I clean rugs with a shower squeegee.
The motive: With vacuuming, fur weaves its way into the rug fibers and hair can get tangled in the brush roll. Edged with rubber, a squeegee glides along a rug smoothly, creating static electricity that draws hair and fur from the carpet.
The method: Run a dry squeegee across the rug in overlapping rows. Collect clumps as they form and discard.
—Melissa Maker, founder of the Clean My Space Cleaning Company, Youtube Channel, and Blog
I use packing tape as a duster.
The motive: It's easy to ignore lampshades, speakers, and the insides of drawers because it's tough to get them clean with regular dusting. With its strong adhesive, packing tape is the answer—it grabs dirt from fabric and crevices.
The method: Press a foot-long stretch of tape onto the surface, then pull it back to pick up the grime. To get crumbs out of drawers, ball up the tape, leaving much of the sticky side facing out. Tap the ball onto the debris, applying extra pressure to catch stubborn pieces.
—Maeve Richmond, founder of the organizational company Maeve's Method
I "mop" with my feet.
The motive: Cleaning floors and baseboards with a rag and the standard hands-and-knees method takes mettle. Legs are typically stronger than arms; the added force speeds the process.
The method: Using a formula of equal parts water and white vinegar, spritz the bottoms of a pair of thick, absorbent socks, then put them on. Glide one foot across the baseboards. Spritz again, then skate around the floor to pick up dust, starting with the farthest corner and working toward the entryway. When you're finished, toss the socks in the washing machine. Need to save your socks for the gym? Try Evri-holder Slipper Genie cleaning slippers ($12, amazon.com).
—Pam Young, founder of cluborganized.com
I use a polymer-based car wax to prevent toilet-bowl stains.
The motive: Traditional formulas work for a bit, but this solution's polymers coat the surface for six months, keeping it slick so nothing sticks.
The method: Clean the toilet to remove existing stains, then back the water out. This is easy: Shut off the water valve by turning it all the way to the right; flush the toilet, holding down the handle until most of the water flows from the tank; and pour a bucket of water into the bowl. Dry the interior with a cotton cloth, and use a separate cloth to apply the protectant. (Try 3M Performance Finish Synthetic Wax; $20, amazon.com.) Make sure to open a window for ventilation. Let sit for 10 minutes, then replenish the water by turning the valve left to open. For upkeep, every three months pour ½ cup distilled white vinegar into the bowl to prevent water rings from forming.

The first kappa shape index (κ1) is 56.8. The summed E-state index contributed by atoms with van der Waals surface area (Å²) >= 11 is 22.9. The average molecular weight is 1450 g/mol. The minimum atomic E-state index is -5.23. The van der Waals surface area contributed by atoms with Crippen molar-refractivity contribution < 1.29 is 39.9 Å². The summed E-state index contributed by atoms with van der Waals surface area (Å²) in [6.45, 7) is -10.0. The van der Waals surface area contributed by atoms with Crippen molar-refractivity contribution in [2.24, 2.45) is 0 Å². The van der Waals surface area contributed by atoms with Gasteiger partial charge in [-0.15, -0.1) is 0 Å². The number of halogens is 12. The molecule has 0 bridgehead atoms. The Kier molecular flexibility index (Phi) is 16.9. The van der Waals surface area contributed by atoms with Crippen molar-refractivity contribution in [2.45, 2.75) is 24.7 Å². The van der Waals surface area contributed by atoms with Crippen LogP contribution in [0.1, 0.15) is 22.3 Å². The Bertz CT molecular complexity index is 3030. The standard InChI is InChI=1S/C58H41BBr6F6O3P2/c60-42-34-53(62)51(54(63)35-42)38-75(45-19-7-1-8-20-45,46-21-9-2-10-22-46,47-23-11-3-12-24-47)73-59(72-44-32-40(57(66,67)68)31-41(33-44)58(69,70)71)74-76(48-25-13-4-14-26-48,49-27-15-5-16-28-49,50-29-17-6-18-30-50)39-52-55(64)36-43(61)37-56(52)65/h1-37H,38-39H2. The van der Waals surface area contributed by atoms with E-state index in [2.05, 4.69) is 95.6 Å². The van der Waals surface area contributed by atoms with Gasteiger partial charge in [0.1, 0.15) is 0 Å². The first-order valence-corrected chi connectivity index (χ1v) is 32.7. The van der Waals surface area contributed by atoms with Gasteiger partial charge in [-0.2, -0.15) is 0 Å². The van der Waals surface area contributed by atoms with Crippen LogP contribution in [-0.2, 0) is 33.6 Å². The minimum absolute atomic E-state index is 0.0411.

—Mary Findley, cleaning expert and owner of Mary Moppins
I tackle marks on upholstery with shaving cream.
The motive: Sometimes you don't have the right stain solution on hand. Shaving cream, which is essentially a whipped soap, is an ideal substitute. Its lather can penetrate nearly any stain and lift it to the surface. (Test first in an inconspicuous place.)
The method: Apply a small dollop to a damp cloth. (Use a standard white shaving cream, like Barbasol Original, rather than a gel version.) Dab this onto the spot and let sit for 30 minutes, then blot with a clean, damp cloth. If any stain remains, reapply and let sit overnight.
—Cheryl Sousan, founder of the lifestyle blog tidymom.net
My fix for stained food storage containers is the sun.
The motive: Even if you put the containers in the dishwasher, you can never get them fully, good-as-new clean. The sun's rays are akin to a natural bleach, so they eliminate most stains.
The method: After washing the containers in the sink with dish soap and warm water, place them on a clean tea towel in the sun. Let sit for eight hours. Rinse and let dry.
—Donna Smallin Kuper, certified housecleaning technician and author of Clear the Clutter, Find Happiness
I use newspaper to soak up garbage spills.
The motive: A newspaper lining absorbs trash-bag leaks so you don't have to wash out the bin later.
The method: Place yesterday's news at the bottom of your trash bin with a plastic bag underneath, to keep the paper from sticking to the can. Discard it all when you toss the trash.
—Tara Aronson, lifestyle expert and author of Simplify Your Household
I don't wash the blender—I just press a button.
The motive: A blender's sharp blades and ridged interior can be tricky—and dangerous—to clean.
The method: Fill the blender halfway with water, add a few drops of dish soap, and blend on low for 10 seconds. Wipe down the upper area with the soapy water and a sponge, then rinse.
—Marla Kabashima, organizing coach at Maeve's Method
I quick-clean my mattress with a spritz of vodka.
The motive: Mattress upkeep is often overlooked, even though pros suggest quarterly cleanings. Vodka is an odorless disinfectant that evaporates fast, so you'll never have to do a deep cleaning.
The method: Using a vodka-filled spray bottle, spritz the mattress and pillows when changing the sheets.
I get rid of crayon marks on walls with toothpaste.
The motive: Cleaning sprays can discolor walls. But a white, non-gel toothpaste that contains baking soda acts as a fine abrasive to rub away wax without leaving a tint.
The method: Apply with a clean toothbrush, scrub gently, then wipe clean with a damp cloth.